Deep inside, though, I missed Jesus. Every time I'd cast a circle or contemplate the moon, I would think about Him. These new age gods and goddesses weren't real to me. But I knew God was real, and He had helped me, even in times I didn't deserve it.
Eventually, my Wiccan friends proved to be as faithless as my Christian friends from my younger days. The guy who'd introduced me to the pagan world turned on me and was cruel and mean. At the same time, my studies were showing me that a true witch embraces the 'dark side' of the goddess, as well as her goodness and light. I didn't like the sound of that very much. The point was driven home when I was chatting one night with a witch back east who shared with me how an 'entity' had 'gated' into his living room one evening as he was working on some spells. I really began to doubt the wisdom of dabbling further in witchcraft, especially considering the brushes I'd had with the demonic.
Still, I clung to my books, tarot cards, candles, etc., fearful that I wouldn't find fulfillment in anything else. I didn't use them anymore, but felt they were there to "fall back on" if I decided to have another go at it.
At that time, my dad had retired and my parents (who had also reconciled and remarried) were going to move out of state. I had never been that far away from my mom, and I did not want her to go away. But my dad's mind was made up and I knew there was no human being who could talk him out of going. I prayed to God, the One who had come through for me before when all seemed lost. In ignorance I made a bargain; that I would give up all my witchcraft paraphernalia if He would keep my parents from moving away.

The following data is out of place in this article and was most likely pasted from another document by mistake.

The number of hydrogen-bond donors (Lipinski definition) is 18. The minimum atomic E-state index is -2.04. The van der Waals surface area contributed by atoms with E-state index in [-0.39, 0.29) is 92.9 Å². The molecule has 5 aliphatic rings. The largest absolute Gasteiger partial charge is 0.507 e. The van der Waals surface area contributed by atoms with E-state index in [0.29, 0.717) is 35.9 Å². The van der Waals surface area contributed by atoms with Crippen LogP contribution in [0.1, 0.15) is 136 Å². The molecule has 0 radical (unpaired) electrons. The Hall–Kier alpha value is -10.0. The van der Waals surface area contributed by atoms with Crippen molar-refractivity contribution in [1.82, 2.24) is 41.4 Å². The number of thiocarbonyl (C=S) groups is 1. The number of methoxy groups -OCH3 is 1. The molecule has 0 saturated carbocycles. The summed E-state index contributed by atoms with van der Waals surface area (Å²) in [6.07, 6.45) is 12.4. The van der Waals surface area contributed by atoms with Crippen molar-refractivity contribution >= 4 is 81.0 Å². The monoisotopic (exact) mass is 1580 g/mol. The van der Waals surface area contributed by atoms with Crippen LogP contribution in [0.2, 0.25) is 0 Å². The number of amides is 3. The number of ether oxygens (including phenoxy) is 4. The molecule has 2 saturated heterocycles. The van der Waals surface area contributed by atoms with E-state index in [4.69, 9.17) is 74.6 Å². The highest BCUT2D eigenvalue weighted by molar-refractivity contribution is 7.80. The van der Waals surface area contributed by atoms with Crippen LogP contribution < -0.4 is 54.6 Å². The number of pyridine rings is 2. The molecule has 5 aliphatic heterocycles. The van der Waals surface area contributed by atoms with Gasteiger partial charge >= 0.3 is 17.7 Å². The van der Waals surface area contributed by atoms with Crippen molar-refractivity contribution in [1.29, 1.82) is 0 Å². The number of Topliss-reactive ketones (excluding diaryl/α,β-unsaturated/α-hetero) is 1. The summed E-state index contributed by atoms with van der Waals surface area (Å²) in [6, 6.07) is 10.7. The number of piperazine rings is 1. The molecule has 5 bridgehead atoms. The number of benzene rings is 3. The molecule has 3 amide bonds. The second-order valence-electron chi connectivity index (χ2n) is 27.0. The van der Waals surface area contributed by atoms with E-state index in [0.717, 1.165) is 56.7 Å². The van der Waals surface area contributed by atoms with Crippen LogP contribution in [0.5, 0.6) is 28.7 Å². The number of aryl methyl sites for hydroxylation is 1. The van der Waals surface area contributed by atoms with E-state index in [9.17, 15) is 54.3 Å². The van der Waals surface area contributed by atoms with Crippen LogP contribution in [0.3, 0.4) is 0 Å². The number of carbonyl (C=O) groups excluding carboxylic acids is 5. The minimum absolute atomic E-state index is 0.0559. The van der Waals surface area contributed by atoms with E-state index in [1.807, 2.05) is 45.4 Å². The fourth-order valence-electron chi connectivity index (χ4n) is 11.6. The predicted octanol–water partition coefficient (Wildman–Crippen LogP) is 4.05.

My parents tried two or three times to leave. Their truck broke down every single time just before they'd get to the state line. Finally, my dad came over to my house and said 'well, guess we're not going to Texas'. I put that witchcraft stuff in the garbage that same day. Little did we know, my dad's health was failing. Within a month my dad had congestive heart failure, but God's intervention and quick medical attention saved his life. My dad says now that, had they gone to Texas, he might not be alive right now. Praise the Lord; He knew what was happening with my dad. Perhaps God would have moved to prevent them from going even without my prayer (my mom didn't really want to go anyway), but He graciously used the opportunity to answer my selfish plea and give me a chance to let go of witchcraft.